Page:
He went so far as to say that he wanted to turn heel against the Stinger at the peak of Hulkamania because he believed Sting could have taken the company to even bigger heights.
Fighting Spirit Magazine has published a lengthy interview with the Hulkster. In that interview, he dropped the news about how he wanted to see Sting inside a WWE ring nearly 16 years ago. In the interview, Hogan says:
I have unbelievable respect for Sting - he doesn’t realise how good he really is...Sting should have already had his New York (WWE) run. I’ll tell you something; when I got red-hot after WrestleMania III, I was begging Vince to get Sting in the WWF so I could turn heel at some point. He had the blond hair, he was 10 times more athletic than me, and I believed this guy could have the same run as Hulkamania, but take it 10 times bigger. I was telling Vince (McMahon), ‘Let me get this guy over’, because after beating Andre, if they’d brought Sting in and had him beat me, it would have made him this tall (gestures with his hand above his head).
But Sting wouldn’t come; we tried and tried, but he just would not jump. Vince even talked to him last year, but still Sting wouldn’t go.
We all know how history played out. Hogan stayed a face and became what WWE.com says is the most recognized wrestler in sports entertainment. He won six WWE championships and became the first man to win the Royal Rumble twice.
Things didn't turn out bad for Sting after he decided to stay in the NWA and later, WCW. As said by WWE.com, he went on to become the backbone of WCW. He racked up many titles in the Atlanta-based company, including six NWA/WCW world titles.
But imagine how things would have played out had he taken WWE's offer to come up north. There would have been no continued feud with Andre the Giant for Hogan. Sting would never have battled Ric Flair at the first Clash of the Champions to a 45-minute draw.
In 1987 after WrestleMania III, Sting had yet to debut with WCW—that would come in June. But he had made a name for himself in the independent organizations. He was well-known as a member of The Blade Runners with his partner Jim Hellwig, who would go on to become The Ultimate Warrior. (Wrestling Timeline: Sting. The Wrestler/Inside Wrestling (Kappa Publications). 2007-06. pp. 66–71. Volume 15, 2007.)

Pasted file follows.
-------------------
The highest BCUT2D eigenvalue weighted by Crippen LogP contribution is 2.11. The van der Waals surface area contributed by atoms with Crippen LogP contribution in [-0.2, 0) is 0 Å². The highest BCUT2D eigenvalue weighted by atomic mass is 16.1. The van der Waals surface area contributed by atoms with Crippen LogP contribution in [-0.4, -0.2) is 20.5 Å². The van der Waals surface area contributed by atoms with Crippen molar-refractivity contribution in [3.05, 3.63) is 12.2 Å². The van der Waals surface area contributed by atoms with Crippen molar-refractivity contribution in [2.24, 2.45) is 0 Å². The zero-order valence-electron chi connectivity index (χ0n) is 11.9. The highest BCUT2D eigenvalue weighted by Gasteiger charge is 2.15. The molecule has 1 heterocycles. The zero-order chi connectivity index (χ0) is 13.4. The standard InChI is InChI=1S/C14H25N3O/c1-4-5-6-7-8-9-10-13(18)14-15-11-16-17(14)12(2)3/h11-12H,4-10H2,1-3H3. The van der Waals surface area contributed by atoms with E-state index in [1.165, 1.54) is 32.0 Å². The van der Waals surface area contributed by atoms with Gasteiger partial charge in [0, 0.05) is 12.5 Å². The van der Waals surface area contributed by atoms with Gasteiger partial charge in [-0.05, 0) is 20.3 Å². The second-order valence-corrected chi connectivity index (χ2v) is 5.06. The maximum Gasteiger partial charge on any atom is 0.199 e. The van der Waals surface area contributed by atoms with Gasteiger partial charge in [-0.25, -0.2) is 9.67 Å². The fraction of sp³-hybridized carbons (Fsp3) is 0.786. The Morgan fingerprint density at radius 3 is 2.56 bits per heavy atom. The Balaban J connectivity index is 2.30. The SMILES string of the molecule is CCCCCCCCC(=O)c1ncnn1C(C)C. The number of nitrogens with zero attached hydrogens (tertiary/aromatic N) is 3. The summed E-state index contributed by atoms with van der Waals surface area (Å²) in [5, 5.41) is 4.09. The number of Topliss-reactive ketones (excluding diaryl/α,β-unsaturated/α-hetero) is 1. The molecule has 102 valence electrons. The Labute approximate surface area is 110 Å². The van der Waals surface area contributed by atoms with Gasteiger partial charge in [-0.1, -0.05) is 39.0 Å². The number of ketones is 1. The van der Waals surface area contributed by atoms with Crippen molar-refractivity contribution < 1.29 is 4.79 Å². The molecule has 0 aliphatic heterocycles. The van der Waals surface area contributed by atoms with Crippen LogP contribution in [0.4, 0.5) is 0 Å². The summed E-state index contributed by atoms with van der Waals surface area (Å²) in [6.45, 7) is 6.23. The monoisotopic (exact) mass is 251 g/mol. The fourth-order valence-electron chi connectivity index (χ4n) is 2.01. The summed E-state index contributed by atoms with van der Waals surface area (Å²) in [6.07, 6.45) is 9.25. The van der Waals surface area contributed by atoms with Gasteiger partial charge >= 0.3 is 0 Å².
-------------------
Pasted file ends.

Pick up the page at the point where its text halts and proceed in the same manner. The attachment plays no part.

How would the WWE have handled the hot rookie? Sting would have fit perfectly in the cartoon WWE of the late '80s. His inoffensive look and demeanor made him action-figure and ice-cream-bar ready.
If Hogan did beg McMahon to bring him, for the sole purpose of turning heel, Sting would have been thrown right into the mix. After a squash match or two, the interaction with Hogan would have begun.
The storyline may have played that, they started as friends, but Hogan grew jealous of the athletic newcomer, fearful that he may take away his championship.
In early '87 there was only WrestleMania, but the first Survivor Series debuted in the fall. Partners on the same team at the event, the two would begin to butt heads. At the inaugural Royal Rumble in '88, an altercation between the two would have turned Hogan heel.
This in turn set up their colossal matchup at WrestleMania IV.
It's a fun storyline to imagine.
A pre-WCW Sting in the WWE would indeed have changed the company as we know it. Would Hogan have been able to recover from a heel turn at the height of Hulkamania and win so many championships? Would Sting have eclipsed Hogan, as Hogan claimed in the interview?
The answers are no and yes. Hogan in the '80s was built as the ultimate hero. It was that security in knowing he would never turn bad that helped soar his popularity. Sting would have done in the WWE what he did in WCW: excite the crowd and become the top babyface.
What a WWE that would have been.
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